Reverse differential backup tool, over a network or locally
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This page describes and links to projects related to rdiff-backup, either because they depend on or work with rdiff-backup, or because they are competing backup programs.
Filip Gruszczyski has written a FUSE plugin named archfs, still present but unmaintained under the namehttps://github.com/rdiff-backup/rdiff-backup-fs[rdiff-backup-fs] which allows browsing through rdiff-backup increments directly as a filesystem.
SafeKeep for Linux is a front-end for rdiff-backup providing LVM snapshots and easy configuration.
EasyBackup is a graphical backup solution for Gnome which is integrated with the Nautilus file manager and uses rdiff-backup as the backend.
rdiff-backup-web is a web-based frontend to rdiff-backup by David Evans. In alpha state as of Dec 2005, and still so in 2022.
Julien Perez has written an alternative to rsnapshot called rBackup which uses rdiff-backup as the backend instead of rsync. It uses a configuration file to backup directories, subversion repositories, and mysql databases.
rdiffweb is a web interface to browse and restore data from a rdiff-backup repository. Provide an overview of backup failures, send notification on errors, manage users authentication and many more features.
Minarca is a backup software solution built on top of rdiff-backup and rdiffweb. Minarca Stack provide a tight integration to ease the deployment and configuration of rdiff-backup.
|both rdiffweb and Minarca are maintained by Patrik Dufresne, active member of the rdiff-backup community.|
There are many scripts to help rdiff-backup work in various environments available on the rdiff-backup github project.
(2020-05-25) rdiff-backup – A Powerful Incremental Backup Tool Now Supports Python 3 by Ravi Saive
(2019-01-25) Backup automated using rdiff-backup by Carlos Caballero
(2018-09-12) How to perform incremental backup using rdiff-backup by Milosz Galazka
(2017-04-13) rdiff-backup – A Remote Incremental Backup Tool for Linux by Aaron Kili.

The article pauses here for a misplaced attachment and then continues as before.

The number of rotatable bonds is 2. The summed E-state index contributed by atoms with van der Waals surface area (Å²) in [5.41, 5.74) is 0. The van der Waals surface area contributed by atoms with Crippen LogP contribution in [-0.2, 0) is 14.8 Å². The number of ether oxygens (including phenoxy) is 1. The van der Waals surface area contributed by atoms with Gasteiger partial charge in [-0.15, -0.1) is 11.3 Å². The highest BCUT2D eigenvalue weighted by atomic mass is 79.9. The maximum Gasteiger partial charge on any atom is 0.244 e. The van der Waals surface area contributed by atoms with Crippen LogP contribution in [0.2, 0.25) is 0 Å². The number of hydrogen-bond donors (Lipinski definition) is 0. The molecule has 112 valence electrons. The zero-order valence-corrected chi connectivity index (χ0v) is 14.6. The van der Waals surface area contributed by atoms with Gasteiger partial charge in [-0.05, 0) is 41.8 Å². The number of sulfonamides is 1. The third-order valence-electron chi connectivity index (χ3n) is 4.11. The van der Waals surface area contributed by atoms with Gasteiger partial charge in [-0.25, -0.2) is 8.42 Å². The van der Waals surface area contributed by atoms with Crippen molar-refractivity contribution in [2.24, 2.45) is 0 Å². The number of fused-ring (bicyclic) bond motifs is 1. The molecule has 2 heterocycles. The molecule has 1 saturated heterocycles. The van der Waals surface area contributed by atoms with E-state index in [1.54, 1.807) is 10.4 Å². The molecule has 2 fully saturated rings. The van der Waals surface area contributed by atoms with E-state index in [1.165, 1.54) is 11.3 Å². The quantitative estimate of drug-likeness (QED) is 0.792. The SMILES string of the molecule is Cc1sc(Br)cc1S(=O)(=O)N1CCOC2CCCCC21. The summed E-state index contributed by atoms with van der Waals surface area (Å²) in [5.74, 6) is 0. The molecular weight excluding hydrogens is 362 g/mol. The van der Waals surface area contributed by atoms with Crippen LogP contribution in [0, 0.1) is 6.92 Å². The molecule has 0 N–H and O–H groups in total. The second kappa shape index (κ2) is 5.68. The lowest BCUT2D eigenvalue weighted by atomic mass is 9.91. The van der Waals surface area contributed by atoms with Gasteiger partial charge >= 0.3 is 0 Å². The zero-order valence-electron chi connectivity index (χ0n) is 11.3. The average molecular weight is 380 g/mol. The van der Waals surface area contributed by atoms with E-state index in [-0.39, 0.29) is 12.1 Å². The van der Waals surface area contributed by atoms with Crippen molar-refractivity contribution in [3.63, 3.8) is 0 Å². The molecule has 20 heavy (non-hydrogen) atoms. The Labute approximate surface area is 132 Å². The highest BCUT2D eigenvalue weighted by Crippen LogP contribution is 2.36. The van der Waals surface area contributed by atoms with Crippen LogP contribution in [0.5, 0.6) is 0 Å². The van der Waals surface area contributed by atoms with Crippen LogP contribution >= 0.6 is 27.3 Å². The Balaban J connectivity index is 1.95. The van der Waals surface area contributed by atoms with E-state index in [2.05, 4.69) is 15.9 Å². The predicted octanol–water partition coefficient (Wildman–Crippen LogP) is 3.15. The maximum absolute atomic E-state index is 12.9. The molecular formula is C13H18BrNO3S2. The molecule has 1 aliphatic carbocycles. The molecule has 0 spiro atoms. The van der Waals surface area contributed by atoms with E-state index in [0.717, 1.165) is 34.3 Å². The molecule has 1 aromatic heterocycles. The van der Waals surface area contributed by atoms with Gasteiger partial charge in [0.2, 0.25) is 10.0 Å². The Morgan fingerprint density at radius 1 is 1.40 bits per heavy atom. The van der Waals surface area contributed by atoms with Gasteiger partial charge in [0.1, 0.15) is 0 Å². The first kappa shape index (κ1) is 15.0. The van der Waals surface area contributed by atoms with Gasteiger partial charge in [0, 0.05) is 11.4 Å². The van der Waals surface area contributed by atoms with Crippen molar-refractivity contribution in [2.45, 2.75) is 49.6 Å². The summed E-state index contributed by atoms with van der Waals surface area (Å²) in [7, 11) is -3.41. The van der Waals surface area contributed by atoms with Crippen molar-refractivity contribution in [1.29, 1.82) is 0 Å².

(2013-05-20) Securely backing up your files with rdiff-backup and sudo by Benjamin Cane.
(2010-12-01) Using rdiff-backup and rdiffWeb to Back Up and Restore by Adrian Klaver.
(2009-06-03) Using rdiff-backup under Linux by Werner Fischer.
(2007-08-24) Use SSHFS With rdiff-backup by Stef Bon.
(2005-10-13) Automated Backups With rdiff-backup by Falko Timme.
(2004-09-03) HOWTO: Automate remote backups using rdiff-backup and perl by Gavin Henry in FedoraNews.org.
Kirk Bauer’s book Automating UNIX and Linux Administration has a few pages on rdiff-backup.
Here are short descriptions of other mirroring/diffing backup programs which may compete with rdiff-backup. Of course you should consider me biased in favor of rdiff-backup, but I recognize that rdiff-backup is not the best choice for every situation, and I try to be fair in my comparisons.
the inspiration for rdiff-backup. Although rsync and rdiff-backup do not share any code, rdiff-backup uses the rsync algorithm, invented by rsync author Andrew Tridgell.
Compared to rdiff-backup, rsync is faster, so it is often the better choice when pure mirroring is required. Also rdiff-backup does not have a separate server like rsyncd (instead it relies on ssh-based networking and authentication).
However, rdiff-backup uses much less memory than rsync on large directories. Second, by itself rsync only mirrors and does not keep incremental information (but see below). Third, rsync may not preserve all the information you want to backup. For instance, if you don’t run rsync as root, you will lose all ownership information. Fourth, rdiff-backup has a number of extra features, like extended attribute and ACL suport, detailed file statistics, and SHA1 checksums.
Because rsync does not save incremental information, it is usually inappropriate for backing up. There are several utilities which use the rsync binary, but keep old data by using rsync --link-dest option and rotating the destination directory.
Compared to rdiff-backup, these are usually faster but use more memory and disk space. They make each increment appear as a separate complete directory, which is a neat feature. On the other hand, these will usually be missing the features that are missing from rsync (see above).
Here are various programs which use the rsync strategy:
A great, innovative program which notices when you save many copies of the same file. Definitely take a look at this if you back up many similar systems to the same destination (e.g. many windows PCs to a central linux server).
a interesting bidirectional mirroring tool. Similar to rsync, but changes propagate in either direction. Consider this if you need to keep two directories synced and either may get edited.
it is a backup program that is similar to rdiff-backup in some ways. It grew out of rdiff-backup, had the same "father", is also written in Python, and uses librsync for bandwidth efficiency. However, rdiff-backup’s archives are meant to be as easy to view as possible, while duplicity’s are as hard to view as possible---they can be encrypted with GnuPG. Also, duplicity saves data in the more conventional full+forward delta format instead of rdiff-backup’s mirror+reverse deltas. Finally, rdiff-backup expects another copy of rdiff-backup on the remote destination, while duplicity can access remote locations with scp or ftp (other backends may be supported later).